It’s safe to say foreign policy and national security aren’t Bernie Sanders’ strong points. He doesn’t want to talk about ISIS and terrorism, he wants to tell you how millionaires and billionaires are stealing money from the poor.

As liberal Washington Post writer Chris Cillizza notes, that’s a big problem:

Bernie Sanders doesn’t want to take questions about ISIS. That’s not good.

Right on cue, a Sanders spokeswoman on Tuesday morning informed reporters that they shouldn’t even ask questions about the Islamic State. We are re-upping this post from Monday, as it is now even more apropos.

Sanders is — sorry Sanders people! — surprisingly one-dimensional as a candidate. When he is talking about the differences between the haves and the have-nots, about the need for more economic fairness, why we need to reform the campaign finance system or work to address global warming, he is terrific. When he is talking about anything else, he is, um, not.

Sanders built a movement in the early days of the race on the passion he exudes from every pore when talking about economic inequality. The contrast between Sanders’s “people powered” campaign and the top-heavy, corporate feel of Hillary Clinton’s effort was striking. And Sanders is, without question, closer to the true heart of the Democratic Party than Clinton on the vast majority of domestic issues.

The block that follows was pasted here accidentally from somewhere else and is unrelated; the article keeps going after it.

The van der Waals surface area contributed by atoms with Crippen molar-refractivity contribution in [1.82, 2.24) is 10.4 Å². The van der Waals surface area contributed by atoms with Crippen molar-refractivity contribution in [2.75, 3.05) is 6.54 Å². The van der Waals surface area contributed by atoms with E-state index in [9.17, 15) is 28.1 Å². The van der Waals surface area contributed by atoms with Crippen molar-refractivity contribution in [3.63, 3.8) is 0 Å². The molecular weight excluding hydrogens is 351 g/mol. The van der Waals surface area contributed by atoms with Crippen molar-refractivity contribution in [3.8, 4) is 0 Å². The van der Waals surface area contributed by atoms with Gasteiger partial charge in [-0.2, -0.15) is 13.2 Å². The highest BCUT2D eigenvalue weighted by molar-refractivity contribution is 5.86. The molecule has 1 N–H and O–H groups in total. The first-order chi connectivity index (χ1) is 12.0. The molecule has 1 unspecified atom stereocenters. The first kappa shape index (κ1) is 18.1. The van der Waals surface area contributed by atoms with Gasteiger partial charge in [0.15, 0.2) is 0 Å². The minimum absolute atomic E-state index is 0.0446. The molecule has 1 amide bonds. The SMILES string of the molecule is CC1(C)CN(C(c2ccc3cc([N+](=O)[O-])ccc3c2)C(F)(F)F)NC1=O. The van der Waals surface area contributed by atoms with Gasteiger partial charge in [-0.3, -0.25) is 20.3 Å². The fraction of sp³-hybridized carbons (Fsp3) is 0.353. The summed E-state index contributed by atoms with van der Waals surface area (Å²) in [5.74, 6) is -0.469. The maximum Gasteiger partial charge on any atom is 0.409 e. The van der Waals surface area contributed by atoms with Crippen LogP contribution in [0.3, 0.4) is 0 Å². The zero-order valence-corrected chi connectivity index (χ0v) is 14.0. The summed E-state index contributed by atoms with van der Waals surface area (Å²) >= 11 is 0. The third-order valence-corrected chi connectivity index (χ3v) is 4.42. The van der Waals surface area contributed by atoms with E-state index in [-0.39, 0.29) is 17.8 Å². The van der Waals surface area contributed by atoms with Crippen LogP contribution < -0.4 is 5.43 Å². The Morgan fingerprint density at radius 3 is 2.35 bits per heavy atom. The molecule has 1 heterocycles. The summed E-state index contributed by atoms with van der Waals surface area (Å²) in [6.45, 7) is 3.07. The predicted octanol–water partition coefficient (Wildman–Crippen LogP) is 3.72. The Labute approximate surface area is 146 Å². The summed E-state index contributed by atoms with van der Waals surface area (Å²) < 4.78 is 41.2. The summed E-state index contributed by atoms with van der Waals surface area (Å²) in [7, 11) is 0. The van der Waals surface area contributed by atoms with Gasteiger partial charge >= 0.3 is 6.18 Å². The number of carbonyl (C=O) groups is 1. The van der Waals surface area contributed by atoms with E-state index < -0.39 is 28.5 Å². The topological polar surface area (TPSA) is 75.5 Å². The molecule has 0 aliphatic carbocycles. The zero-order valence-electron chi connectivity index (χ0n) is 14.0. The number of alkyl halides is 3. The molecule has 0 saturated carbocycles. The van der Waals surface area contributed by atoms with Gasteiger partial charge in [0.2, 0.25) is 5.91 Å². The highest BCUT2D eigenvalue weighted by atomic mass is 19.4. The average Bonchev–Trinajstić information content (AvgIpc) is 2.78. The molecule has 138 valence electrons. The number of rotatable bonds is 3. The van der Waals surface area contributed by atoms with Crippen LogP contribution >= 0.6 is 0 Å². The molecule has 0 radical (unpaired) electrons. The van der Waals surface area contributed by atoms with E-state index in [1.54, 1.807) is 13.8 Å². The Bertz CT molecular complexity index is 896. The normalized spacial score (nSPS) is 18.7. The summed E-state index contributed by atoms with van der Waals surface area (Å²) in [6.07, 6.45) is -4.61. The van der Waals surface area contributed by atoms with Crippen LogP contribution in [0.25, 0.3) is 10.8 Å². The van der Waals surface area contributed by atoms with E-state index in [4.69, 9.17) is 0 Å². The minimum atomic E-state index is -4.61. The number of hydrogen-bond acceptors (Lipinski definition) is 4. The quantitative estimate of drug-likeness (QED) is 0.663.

The problem for Sanders is that external events changed the conversation in the race, and he has been unwilling or unable to change with it.

Here’s a clip of Sanders getting a little cranky when media folks asked him about ISIS despite being warned by his campaign not to do so:

Sanders spent part of the day yesterday touring neighborhoods in Baltimore.

John Fritze reports at the Baltimore Sun:

Bernie Sanders likens West Baltimore to ‘Third World’ country

Hoping to reach African-American voters nationally in his bid for the Democratic presidential nomination, Sen. Bernie Sanders on Tuesday toured the West Baltimore neighborhood where Freddie Gray was arrested — and likened the poverty he observed to that of the Third World.

The independent senator, who describes himself as a democratic socialist, walked the streets of Sandtown-Winchester for about 20 minutes, joined by community leaders and a swarm of cameras that mostly blocked his view of boarded rowhomes and crumbling marble steps. A handful of residents joined the spectacle, and occasionally broke out in chants of Gray’s name.

The scene provided dramatic visuals of the economic inequality Sanders has made the center of his campaign, offering a new backdrop from which to argue for a higher minimum wage, tuition-free public college and tougher federal regulations of the nation’s banking sector.

“Anyone who took the walk that we took around this neighborhood would not think you’re in a wealthy nation,” Sanders told reporters later at the Freddie Gray Empowerment Center in Bolton Hill. “You would think that you were in a Third World country.”

Remind us Bernie, which party has controlled Baltimore since 1969?

Featured Image via YouTube.